In marketing, ByteDance leveraged its entire ecosystem, saturating Douyin, the Chinese equivalent of short video platform TikTok, with Pico advertisements and influencer endorsements. Ambassadors Leah Dou, a singer-songwriter, and Sun Yingsha, the world’s top table tennis player, adorned high-traffic areas in Beijing and Shanghai.

According to an individual from the mobile industry, the marketing expenses for Pico 4 rivaled those of mobile manufacturers that ship millions of devices, signifying ByteDance’s commitment to Pico’s success.

Excitement buzzed within Pico in 2022, but ByteDance’s top management closely monitored the situation. Sales and weekly user activities were scrutinized frequently, with high expectations set for Pico 4—aiming for 2 million units sold annually and a 50% weekly user engagement rate.

However, Pico soon realized that blindly emulating Meta’s approach wasn’t effective in China. Chinese gamers, accustomed to free mobile gaming options with in-app purchases, posed a challenge to the paid gaming model adopted by Meta. Users on Pico preferred playing pirated games for free, spending only an average of RMB 40 (USD 5.6) per game, a third of Meta’s average.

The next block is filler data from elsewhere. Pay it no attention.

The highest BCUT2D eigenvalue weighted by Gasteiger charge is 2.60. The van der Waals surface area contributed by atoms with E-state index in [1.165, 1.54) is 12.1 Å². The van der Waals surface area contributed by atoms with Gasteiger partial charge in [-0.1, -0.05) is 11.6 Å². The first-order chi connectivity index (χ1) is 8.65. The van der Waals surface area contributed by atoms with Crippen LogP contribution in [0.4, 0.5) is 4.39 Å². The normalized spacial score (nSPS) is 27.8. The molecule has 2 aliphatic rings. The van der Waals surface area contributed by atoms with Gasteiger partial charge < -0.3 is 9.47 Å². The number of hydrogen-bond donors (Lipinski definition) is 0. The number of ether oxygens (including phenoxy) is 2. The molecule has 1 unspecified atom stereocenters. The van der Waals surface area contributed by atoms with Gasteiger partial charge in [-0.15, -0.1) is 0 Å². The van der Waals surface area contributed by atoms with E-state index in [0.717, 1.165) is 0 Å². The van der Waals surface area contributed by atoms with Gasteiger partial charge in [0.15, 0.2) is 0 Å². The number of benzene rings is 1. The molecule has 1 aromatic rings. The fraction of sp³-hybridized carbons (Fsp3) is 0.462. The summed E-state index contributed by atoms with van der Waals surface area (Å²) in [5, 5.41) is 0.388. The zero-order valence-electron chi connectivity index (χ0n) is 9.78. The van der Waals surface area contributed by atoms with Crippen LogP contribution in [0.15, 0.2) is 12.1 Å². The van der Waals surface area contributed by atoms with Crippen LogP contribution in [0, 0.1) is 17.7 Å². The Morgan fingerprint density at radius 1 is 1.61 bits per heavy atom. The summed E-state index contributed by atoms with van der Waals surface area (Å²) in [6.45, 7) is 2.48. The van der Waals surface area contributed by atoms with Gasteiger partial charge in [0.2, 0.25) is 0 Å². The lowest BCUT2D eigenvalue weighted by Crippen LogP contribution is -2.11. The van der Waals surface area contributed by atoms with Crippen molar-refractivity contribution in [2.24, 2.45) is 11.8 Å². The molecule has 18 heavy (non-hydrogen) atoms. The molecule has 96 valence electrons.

Attempts to transpose the mobile gaming model to VR, exemplified by iQiyi Smart’s failed content aggregation approach, highlighted the challenges. Pico faced difficulties everywhere in adopting this path, with the VR gaming development ecosystem primarily in Europe and the US, limiting the negotiation power of Chinese companies.

Pico’s failure to grasp the intricacies of the bottom-level content model rendered its high marketing and discounts ineffective. The marketing conversion rate stood at a mere 2%, with Pico 4’s marketing cost per unit reaching RMB 1,300 (USD 183), despite being sold for RMB 2,500 (USD 352).

Despite Chinese VR companies looking up to Meta as a role model, there is an inherent ambivalence, with Meta being simultaneously viewed as a nemesis. Within Pico, employees express their ambition with phrases like “battling Meta and trampling on Apple” and “taking two years to fight against Zuckerberg,” underscoring their fervor and determination.

Ultimately, Pico’s decision to withdraw serves as a poignant reminder that merely replicating the Meta model carries limitations and does not guarantee success. The complexities of the VR landscape, coupled with the unique dynamics of the Chinese market, demand a more nuanced and strategic approach beyond emulation.

Note: Some employee names may have been changed to protect their identities.

The third part of this series examines ByteDance’s gradual change in stance toward Pico’s potential and how it is overhauling the business. Read it here.

KrASIA Connection features translated and adapted content that was originally published by 36Kr. This article was written by Qiu Xiaofen for 36Kr.